# python data analysis, difficulty understanding cookbook code

I'm learning to use python for data analysis, etc. and I am a little confused about what is going on in this code from the scipy cookbook.

When the cookbook describes the integration and then plotting process, via matplotlib, it has first:

``````t = linspace(0, 15, 1000)
X0 = array([10,5])
X = scipy.integrate.odeint(dX_dt, X0, t)
rabbits, foxes = X.T
``````

What does this code do?

``````rabbits, foxes = X.T
``````

Specifically, what does X.T do?

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i guess `odeint` function will return an object that has a `T` property which is a touple or a list of 2 members, namely `(rabbits, foxes)`, but i don't know any more details –  deathApril Oct 26 '12 at 17:23
It's a matrix transpose operation, see here , and for more detail see here –  Chris Zeh Oct 26 '12 at 17:24
Interactively, you can always enter `help(X.T)`, to show the documentation. –  CNK Oct 26 '12 at 17:33

`X.T` is the transpose of `X`. So, in that line, `X` must be an array with shape `(N,2)`. When you transpose it you get an array of shape `(2,N)` which can be unpacked.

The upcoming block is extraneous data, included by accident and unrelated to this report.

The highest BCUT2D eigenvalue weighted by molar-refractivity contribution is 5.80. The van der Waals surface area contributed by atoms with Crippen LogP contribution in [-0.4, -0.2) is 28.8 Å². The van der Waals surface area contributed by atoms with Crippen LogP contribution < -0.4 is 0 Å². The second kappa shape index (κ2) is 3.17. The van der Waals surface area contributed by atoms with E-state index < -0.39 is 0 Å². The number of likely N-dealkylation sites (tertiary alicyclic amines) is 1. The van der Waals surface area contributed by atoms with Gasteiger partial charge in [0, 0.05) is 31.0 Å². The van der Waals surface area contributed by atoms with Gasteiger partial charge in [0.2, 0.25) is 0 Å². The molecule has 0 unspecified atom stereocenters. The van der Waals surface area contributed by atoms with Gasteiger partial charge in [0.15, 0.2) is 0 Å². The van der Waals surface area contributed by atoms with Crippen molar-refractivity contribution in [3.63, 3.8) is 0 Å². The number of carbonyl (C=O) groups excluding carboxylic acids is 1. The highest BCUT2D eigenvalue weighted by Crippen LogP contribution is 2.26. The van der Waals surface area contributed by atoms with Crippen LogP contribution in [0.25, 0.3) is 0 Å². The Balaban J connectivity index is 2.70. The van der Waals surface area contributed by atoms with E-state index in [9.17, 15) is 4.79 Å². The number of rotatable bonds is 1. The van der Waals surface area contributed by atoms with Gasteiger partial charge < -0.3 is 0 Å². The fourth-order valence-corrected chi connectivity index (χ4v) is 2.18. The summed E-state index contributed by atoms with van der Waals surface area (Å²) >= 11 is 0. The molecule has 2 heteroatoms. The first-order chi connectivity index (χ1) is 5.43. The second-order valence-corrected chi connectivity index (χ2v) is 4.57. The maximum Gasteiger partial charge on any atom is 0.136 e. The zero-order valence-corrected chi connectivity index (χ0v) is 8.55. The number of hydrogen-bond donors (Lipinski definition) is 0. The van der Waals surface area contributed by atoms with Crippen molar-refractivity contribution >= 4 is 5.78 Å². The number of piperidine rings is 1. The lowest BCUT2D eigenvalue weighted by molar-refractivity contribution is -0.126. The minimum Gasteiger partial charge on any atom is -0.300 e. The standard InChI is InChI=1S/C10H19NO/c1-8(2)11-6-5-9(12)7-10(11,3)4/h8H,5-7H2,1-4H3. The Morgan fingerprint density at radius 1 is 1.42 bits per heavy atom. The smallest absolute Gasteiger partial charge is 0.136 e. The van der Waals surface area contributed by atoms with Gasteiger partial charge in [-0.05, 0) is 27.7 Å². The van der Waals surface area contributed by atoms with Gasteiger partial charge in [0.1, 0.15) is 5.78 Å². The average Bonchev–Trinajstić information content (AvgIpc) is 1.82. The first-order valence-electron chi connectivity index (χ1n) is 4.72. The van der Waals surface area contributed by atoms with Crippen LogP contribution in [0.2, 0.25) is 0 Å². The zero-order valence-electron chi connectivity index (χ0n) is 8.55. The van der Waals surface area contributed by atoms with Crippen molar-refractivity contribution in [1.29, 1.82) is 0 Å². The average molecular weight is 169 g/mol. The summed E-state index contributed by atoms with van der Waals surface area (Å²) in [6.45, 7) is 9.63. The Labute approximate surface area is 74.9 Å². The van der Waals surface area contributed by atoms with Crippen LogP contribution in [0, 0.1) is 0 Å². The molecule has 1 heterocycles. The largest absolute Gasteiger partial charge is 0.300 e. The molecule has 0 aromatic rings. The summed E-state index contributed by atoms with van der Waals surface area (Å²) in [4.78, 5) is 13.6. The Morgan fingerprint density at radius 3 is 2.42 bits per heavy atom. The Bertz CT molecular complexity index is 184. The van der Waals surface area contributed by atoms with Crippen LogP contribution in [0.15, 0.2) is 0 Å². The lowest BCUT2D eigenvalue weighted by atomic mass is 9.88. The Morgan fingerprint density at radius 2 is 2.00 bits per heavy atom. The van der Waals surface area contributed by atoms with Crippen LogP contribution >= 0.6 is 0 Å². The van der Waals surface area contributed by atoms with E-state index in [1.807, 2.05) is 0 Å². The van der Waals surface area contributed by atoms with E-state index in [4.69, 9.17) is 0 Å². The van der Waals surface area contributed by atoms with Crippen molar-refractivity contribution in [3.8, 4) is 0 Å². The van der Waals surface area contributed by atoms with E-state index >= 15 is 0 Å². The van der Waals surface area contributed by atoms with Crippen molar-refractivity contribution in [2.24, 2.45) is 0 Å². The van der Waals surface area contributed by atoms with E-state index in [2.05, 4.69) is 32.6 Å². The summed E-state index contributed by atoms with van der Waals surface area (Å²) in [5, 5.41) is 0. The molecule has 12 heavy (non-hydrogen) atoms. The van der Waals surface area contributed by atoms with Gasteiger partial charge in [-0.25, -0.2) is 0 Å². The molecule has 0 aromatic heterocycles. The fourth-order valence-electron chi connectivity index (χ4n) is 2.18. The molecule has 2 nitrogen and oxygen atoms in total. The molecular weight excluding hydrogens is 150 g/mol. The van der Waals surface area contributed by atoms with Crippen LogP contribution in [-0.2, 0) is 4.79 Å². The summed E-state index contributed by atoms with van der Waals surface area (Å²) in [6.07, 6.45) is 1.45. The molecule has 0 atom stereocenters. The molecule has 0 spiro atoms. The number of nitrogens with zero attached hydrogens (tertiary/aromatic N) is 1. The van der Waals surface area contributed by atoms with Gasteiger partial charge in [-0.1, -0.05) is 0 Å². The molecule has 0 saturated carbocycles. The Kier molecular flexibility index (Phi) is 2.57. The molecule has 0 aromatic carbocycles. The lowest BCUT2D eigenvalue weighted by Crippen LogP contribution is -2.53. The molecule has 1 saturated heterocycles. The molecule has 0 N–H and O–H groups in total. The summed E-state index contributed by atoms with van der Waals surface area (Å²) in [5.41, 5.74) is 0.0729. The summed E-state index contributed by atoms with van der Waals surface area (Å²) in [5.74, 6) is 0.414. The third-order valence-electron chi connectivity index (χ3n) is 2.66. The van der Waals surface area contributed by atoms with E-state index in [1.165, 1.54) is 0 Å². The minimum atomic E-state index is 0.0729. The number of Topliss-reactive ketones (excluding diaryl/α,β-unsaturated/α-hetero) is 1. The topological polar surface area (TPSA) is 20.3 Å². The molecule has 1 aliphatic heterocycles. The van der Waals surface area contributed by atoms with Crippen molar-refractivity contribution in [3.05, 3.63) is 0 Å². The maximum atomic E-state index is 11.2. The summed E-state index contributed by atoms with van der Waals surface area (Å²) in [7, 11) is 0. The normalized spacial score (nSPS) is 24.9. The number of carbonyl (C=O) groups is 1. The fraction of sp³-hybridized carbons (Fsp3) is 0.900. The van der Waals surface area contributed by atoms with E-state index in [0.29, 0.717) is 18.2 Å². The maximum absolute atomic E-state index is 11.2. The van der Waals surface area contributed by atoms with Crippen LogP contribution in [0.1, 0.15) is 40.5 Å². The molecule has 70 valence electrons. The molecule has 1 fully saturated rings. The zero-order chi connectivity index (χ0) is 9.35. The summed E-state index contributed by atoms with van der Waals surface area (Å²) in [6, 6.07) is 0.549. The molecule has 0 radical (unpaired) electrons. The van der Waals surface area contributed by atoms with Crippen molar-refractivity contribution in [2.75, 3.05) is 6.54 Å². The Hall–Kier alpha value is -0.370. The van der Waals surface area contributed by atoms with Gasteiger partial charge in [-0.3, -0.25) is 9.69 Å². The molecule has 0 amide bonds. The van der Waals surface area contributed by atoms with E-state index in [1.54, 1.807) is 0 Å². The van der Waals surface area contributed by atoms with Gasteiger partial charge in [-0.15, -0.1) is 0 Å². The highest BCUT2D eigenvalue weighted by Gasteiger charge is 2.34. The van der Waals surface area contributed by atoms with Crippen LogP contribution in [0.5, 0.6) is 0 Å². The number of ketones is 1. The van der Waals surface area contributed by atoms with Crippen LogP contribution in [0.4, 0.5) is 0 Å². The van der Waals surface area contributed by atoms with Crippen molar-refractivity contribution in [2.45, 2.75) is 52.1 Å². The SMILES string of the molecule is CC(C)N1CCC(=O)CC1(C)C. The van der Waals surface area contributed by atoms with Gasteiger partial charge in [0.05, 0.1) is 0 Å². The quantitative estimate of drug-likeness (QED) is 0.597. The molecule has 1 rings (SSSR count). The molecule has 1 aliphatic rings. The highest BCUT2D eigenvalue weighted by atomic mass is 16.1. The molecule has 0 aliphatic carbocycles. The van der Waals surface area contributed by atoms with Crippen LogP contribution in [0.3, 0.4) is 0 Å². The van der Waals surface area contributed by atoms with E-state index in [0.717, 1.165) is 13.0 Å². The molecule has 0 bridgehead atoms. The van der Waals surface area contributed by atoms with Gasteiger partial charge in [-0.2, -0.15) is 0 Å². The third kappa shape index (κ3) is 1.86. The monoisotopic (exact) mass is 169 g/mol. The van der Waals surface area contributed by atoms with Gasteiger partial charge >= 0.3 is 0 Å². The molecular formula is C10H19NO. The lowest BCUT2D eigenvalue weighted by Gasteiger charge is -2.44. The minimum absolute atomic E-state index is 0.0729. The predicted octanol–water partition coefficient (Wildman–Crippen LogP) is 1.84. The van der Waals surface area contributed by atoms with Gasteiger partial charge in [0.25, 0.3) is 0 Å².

Consider:

``````>>> import numpy as np
>>> a = np.arange(10).reshape((5,2))
>>> a
array([[0, 1],
[2, 3],
[4, 5],
[6, 7],
[8, 9]])
>>> B,C = a
Traceback (most recent call last):
File "<stdin>", line 1, in <module>
ValueError: too many values to unpack
>>> B,C = a.T
>>> B
array([0, 2, 4, 6, 8])
>>> C
array([1, 3, 5, 7, 9])
``````

Also note that wherever possible, the transpose will return a new view (the data won't be copied), so this is a very efficient operation.

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I doubt that it returns a matrix -- it probably returns a `ndarray` which behaves differently than matrices in some circumsances (e.g. multiplication with another `ndarray`) –  mgilson Oct 26 '12 at 17:29